Ideally the bedroom should be only used for sleep (and sex) but as we know, during lockdown our rooms were used for everything including exercise, work, entertainment, hobbies and sleep. This is why having a regular day time and night time routine and avoiding the obvious interferences with sleep (caffeine, blue light, and noise) can help. Many of us do not have a choice that our rooms have become multifunction places so being aware of how we can support our natural daily rhythm will help. If your body learns to associate your bed with sleep, you should start to feel tired as soon as you lie down. Using your phone, watching TV, or working can have the opposite effect increasing your level of alertness.
What if I can’t fall asleep?
If you haven’t fallen asleep after 20 minutes, the general advice is get up and do something calming. Read a book, listen to soothing music, draw or write a journal. Avoid anything stimulating which could lead to becoming more awake.
Try not to worry about sleep, it may be that you are getting enough, but it is just less than you expect. The amount of sleep you need is very individual and will change throughout your life.
For myself, when I have found sleep elusive I have learned not to worry about it. I ensure I follow the basic sleep hygiene rules but as an avid reader, reading in bed is now the trigger for me to either fall asleep, or if I wake in the night (which annoyingly can happen several times) reading helps me fall back to sleep again. When I had stress related sleeping difficulties I did find relaxation apps really helpful as it distracted me from my own thoughts, did actually relax me and if I needed to I would listen to them on repeat. Eventually without releasing I would fall to sleep.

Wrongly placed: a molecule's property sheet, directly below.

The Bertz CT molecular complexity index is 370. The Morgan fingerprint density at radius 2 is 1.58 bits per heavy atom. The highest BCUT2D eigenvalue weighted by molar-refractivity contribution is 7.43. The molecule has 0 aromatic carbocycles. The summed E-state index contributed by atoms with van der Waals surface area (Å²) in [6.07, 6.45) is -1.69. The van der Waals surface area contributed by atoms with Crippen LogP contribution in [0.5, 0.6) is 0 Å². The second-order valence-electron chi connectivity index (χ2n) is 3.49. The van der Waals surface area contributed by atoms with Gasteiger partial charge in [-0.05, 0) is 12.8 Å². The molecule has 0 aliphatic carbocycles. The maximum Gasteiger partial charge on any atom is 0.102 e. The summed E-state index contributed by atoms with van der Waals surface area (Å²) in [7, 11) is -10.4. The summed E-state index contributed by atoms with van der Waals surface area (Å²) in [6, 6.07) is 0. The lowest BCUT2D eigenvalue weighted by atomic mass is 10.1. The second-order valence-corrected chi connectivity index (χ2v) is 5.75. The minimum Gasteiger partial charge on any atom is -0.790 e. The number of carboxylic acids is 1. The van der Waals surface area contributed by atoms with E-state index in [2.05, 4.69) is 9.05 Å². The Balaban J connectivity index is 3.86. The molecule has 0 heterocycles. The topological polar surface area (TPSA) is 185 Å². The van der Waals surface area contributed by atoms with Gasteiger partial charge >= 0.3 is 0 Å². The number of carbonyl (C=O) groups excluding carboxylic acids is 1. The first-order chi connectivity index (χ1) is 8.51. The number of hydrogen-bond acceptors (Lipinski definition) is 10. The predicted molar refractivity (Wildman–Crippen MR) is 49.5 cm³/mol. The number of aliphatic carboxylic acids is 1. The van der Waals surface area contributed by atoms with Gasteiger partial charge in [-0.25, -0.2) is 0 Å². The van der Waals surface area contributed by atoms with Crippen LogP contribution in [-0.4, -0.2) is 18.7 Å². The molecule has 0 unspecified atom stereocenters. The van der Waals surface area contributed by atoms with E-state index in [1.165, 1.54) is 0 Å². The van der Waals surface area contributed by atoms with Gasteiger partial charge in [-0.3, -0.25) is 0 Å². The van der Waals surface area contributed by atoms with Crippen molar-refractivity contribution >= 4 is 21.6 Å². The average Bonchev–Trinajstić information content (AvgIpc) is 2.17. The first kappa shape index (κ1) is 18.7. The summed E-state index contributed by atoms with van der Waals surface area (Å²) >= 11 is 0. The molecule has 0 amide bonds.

What else can I do to help support sleep?
Food and drink
Some foods apparently support sleep. Studies found that people who ate two kiwis an hour before bedtime fell asleep faster and for longer and had better sleep quality. Foods containing melatonin have also been shown to help such as tart cherries, milk (especially malted milk). Chamomile tea is also one that has been reported to help relaxation and restful sleep.
NHS Sleep app for students
There are a multitude of apps available that help support sleep. The one I usually recommend for students to start with has been developed by the NHS specifically for students. If you would like to try this follow the link here
F.lux is an app which if you are working on your computer, late into the evening will adjust the blue light levels in line with your own circadian rhythm and sets a custom lighting schedule in which you are able to adjust the times to suit you.
Sleep Cycle is an app that follows your sleep pattern using your phones microphone and reports to using the data it gathers to wake you when you are in a lighter period of sleep
Pzizz recommended by the NHS to help you quickly calm your mind, fall asleep fast, stay asleep, and wake up refreshed Pzizz
Headspace create the conditions for a restful night’s sleep with sleepcasts, music, and other unique audio experiences Headspace